It has been and continues to be a pleasure to work with Craig and play a small part in his recovery from a highly traumatic start in life. We are learning as much from him as he is from us.
Fostering Compassion – Case Study
Oliver was one of the first children to be referred to our programme and was around 9 years old at the time, in long-term foster care with his sister.
Oliver was talking like a toddler when he was placed in foster care and had never used cutlery. He’d not had any speech therapy and didn’t have friends as only his sister could understand what he was saying. He had nightmares of people breaking in and stealing him away, and used to check that the door was locked and the chain on before bed so that the “bad people” wouldn’t get in. He wet the bed and didn’t trust anyone. His foster mum had to learn to cut his hair since he was terrified of hairdressers as he thought they would cut him. Oliver had no expectation of anything good. He was always geared for disappointment. He has scars and has no memory of how he got them. His back is especially bad.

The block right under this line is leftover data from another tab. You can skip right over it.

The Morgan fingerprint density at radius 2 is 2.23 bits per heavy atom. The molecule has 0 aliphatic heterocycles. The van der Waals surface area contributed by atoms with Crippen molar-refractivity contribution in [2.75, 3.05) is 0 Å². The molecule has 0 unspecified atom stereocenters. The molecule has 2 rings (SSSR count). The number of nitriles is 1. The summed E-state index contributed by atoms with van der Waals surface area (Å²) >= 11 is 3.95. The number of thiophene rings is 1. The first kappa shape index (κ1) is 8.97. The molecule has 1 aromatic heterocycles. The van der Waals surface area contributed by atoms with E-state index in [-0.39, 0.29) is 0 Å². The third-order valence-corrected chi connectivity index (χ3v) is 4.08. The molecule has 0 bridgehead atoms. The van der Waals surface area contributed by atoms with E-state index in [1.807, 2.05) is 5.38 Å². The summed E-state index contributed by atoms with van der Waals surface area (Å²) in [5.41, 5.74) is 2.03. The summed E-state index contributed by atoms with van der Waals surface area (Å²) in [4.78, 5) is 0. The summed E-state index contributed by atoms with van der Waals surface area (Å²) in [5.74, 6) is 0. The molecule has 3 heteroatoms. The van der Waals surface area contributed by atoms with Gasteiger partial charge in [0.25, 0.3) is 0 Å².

When living with their birth mum, Oliver and his sister used to be bought kittens. The mother would wait until they were attached to the animal, then give it away. This happened on a number of occasions and the children eventually stopped naming the animals and developed a worrying indifference towards them. There was a little cat living with their new foster family and it took them months to realise she was staying for good.
Oliver was very withdrawn when he first attended our activities.
One of our workshops is called ‘Hollydays’. During this workshop the children learn the story of a rescued labrador Holly who suffered neglect and ill treatment and lived in four or five homes before finding her forever home where she was loved and thrived. The children relate to Holly’s story and part of our activities during the workshop includes the children making up boxes of treats and toys to donate to dog shelters for animals who are still waiting for new homes.